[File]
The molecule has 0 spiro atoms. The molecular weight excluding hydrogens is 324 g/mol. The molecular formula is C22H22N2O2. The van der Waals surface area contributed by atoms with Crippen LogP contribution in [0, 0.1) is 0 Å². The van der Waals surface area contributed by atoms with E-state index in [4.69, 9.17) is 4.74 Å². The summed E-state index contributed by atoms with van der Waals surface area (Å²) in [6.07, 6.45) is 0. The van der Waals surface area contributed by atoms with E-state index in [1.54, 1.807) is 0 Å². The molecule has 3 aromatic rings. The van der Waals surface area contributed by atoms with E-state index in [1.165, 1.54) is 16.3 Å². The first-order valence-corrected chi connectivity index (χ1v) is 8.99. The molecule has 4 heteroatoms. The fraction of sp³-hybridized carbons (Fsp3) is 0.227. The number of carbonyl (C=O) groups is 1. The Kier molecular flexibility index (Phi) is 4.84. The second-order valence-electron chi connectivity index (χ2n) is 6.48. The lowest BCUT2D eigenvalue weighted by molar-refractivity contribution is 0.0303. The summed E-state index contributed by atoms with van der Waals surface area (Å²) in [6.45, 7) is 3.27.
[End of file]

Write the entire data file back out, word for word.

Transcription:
The molecule has 0 spiro atoms. The molecular weight excluding hydrogens is 324 g/mol. The molecular formula is C22H22N2O2. The van der Waals surface area contributed by atoms with Crippen LogP contribution in [0, 0.1) is 0 Å². The van der Waals surface area contributed by atoms with E-state index in [4.69, 9.17) is 4.74 Å². The summed E-state index contributed by atoms with van der Waals surface area (Å²) in [6.07, 6.45) is 0. The van der Waals surface area contributed by atoms with E-state index in [1.54, 1.807) is 0 Å². The molecule has 3 aromatic rings. The van der Waals surface area contributed by atoms with E-state index in [1.165, 1.54) is 16.3 Å². The first-order valence-corrected chi connectivity index (χ1v) is 8.99. The molecule has 4 heteroatoms. The fraction of sp³-hybridized carbons (Fsp3) is 0.227. The number of carbonyl (C=O) groups is 1. The Kier molecular flexibility index (Phi) is 4.84. The second-order valence-electron chi connectivity index (χ2n) is 6.48. The lowest BCUT2D eigenvalue weighted by molar-refractivity contribution is 0.0303. The summed E-state index contributed by atoms with van der Waals surface area (Å²) in [6.45, 7) is 3.27.